Making your business more energy efficient and sustainable will save you money as well as help the environment. Businesses focusing on being more sustainable are becoming the consumer choice. Many of the things that residents can do to reduce their outputs also apply to businesses. As well as this, here are some things it might be possible for your businesses to do:

Energy efficiency is key from both a financial and environmental point of view. There are many steps which may help here including:

  • Ask your energy supplier to provide you with a smart meter to ensure energy usage is constantly managed.
  • Insulation and double glazing checked and improved (fabric first)
  • Upgrade lighting to LEDs (60%+ saving on lighting bills going forward)
  • When upgrading lighting, install movement sensors for lighting in areas not occupied all the time like kitchen areas, toilets and corridors
  • Review heating – if you have a gas boiler with efficiency less than 90%, investigate alternative heating sources
  • Record monthly energy usage and display this on staff notice boards, comparing to last month and last year. Provide this information to your staff to share the responsibility of wise energy usage.
  • Consider installing renewable energy options – solar PV, solar thermal and heat pumps.
  • Calculate your business’ carbon footprint using The SME Carbon Footprint Calculator | The Carbon Trust
  • Apply the three R’s: Reduce, Reuse, Recycle – consider how you can apply this to as many aspects of your business as possible. This is a fundamental of being environmentally friendly.

  • Install separate recycling bins for staff to use, contrary to what people believe, this needs to be no more expensive for a business.
  • Think about the products you use and whether they are sustainable. Can they be recycled? Think about ways that materials could be reused – could unwanted paper be shredded and used as packaging for products being posted for example?
  • Could your business go paper-free?
  • If you have waste material from a production line, consider how this could be used elsewhere.
  • If your business has fleet vehicles, consider fitting a telematics system which will give you information about where the vehicles go and the way in which they are driven. Telematics systems can help you analyse unnecessary journeys and other ways in which you can reduce the fuel that you use.

  • Reduce commuting wherever possible – hybrid working developed during Covid is a good starting point.
  • Where travel is essential, consider zero emissions cars for your business; there are first year allowances for business cars available from April 2021. The government will extend first year allowances for zero-emission vehicles only and apply the main rate writing down allowance (WDA) of 18% to cars with emissions up to 50g/km. First year allowances for zero-emission goods vehicles will also be extended. This means you can claim capital allowances on cars you buy and use in your business and can deduct part of the value from your profits before you pay tax.
  • In addition, staff with company electric vehicles only pay 2% company car tax until 2025 (the rate increases by 1% each year until 2028 after that)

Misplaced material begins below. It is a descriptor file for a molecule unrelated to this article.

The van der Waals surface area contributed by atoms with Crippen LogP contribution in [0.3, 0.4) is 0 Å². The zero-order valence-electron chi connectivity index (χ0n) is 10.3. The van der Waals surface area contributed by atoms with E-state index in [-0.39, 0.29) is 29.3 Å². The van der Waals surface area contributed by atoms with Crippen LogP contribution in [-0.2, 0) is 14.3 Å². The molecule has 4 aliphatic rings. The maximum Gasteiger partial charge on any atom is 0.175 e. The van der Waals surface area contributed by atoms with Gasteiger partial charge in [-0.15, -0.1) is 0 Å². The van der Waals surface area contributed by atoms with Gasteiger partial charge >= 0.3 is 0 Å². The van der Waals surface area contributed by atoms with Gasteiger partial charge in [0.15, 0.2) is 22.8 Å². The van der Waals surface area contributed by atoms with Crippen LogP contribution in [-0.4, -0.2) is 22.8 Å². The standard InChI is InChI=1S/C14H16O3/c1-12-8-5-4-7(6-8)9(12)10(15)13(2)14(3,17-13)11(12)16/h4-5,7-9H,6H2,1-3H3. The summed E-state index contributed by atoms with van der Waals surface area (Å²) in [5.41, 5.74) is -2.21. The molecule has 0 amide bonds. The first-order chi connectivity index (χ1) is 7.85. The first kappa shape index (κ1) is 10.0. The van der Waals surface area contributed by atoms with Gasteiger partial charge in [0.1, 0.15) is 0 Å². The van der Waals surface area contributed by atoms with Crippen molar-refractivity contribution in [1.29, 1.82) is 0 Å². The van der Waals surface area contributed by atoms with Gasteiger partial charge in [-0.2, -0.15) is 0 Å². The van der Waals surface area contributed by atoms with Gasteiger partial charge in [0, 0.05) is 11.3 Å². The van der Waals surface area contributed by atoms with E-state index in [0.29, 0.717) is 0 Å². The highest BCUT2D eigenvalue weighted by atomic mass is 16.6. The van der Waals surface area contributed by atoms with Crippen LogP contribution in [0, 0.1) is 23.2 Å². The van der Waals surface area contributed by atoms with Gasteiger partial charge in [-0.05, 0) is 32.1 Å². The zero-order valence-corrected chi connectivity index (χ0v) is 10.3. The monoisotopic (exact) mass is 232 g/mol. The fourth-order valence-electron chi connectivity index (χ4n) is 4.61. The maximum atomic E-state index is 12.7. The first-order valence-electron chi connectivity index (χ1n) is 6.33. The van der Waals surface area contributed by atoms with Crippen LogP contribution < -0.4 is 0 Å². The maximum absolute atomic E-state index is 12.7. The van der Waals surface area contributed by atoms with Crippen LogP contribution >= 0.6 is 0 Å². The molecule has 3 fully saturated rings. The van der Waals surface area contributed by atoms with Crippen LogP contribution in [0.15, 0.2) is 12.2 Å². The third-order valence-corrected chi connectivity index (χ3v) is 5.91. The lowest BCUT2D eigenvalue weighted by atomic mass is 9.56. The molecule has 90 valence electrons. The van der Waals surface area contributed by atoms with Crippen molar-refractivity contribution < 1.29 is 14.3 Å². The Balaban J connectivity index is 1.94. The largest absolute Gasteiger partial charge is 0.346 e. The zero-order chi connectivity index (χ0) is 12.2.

• Consider installing EV chargers for staff use – this can either be charged for or provided free of charge (currently there is no tax payable by staff to receive this as a benefit). There are Government grants available through the Workplace Charging Scheme of up to £350 per charger to a maximum of 40 chargers across multiple sites available to businesses.
  • Suggest staff consider car sharing to save money and emissions for all.
  • Consider train journeys in place of flights within the UK  – these are often just as quick if you include waiting time, and it is much easier to work on a train.
  • If road and/or air travel are unavoidable, consider supporting a carbon offsetting scheme.
  • Review other vehicles such as forklifts, line painters, golf buggies, mowers and diggers – there are electric versions of all of these, and running costs and carbon emissions are much lower than fossil fuel versions.
  • Read more about Common Misconceptions about electric vehicles
  • Use electricity meters to find which equipment uses the most energy. See if you can use those appliances more efficiently, or switch to energy-efficient alternatives.
  • Ensure that you energy provider gets their energy from renewable forms such as solar or wind.

    Renewable Energy Guarantees of Origin (REGO’s) are a certificate issued by Ofgem which show that electricity has been generated from a renewable source.  Look for suppliers who can provided REGO certificates to back up claims that their energy is from a renewable source.

  • Re-examine your suppliers; are they committed to sustainability as well?
  • Energy monitoring plugs are a cost-effective way to find which office equipment uses the most energy. See if you can use those appliances more efficiently, or switch to energy efficient alternatives.
  • Review all business specific equipment – older equipment will be less efficient and cost more to run.
  • Avoid leaving equipment on standby overnight or at weekends (the cost maybe small per unit but adds up over the year)
  • Compressors should be checked regularly for leaks, turned off when not required and consider variable speed compressors, which are much more energy efficient.
  • If you are using second hand or older equipment such as freezers, coffee machines etc, check how energy efficient your model is. It may be more cost effective in the long run to replace with a newer, more energy efficient model.

The Small Business User Guide provides guidance on how to measure and report your greenhouse gas emissions.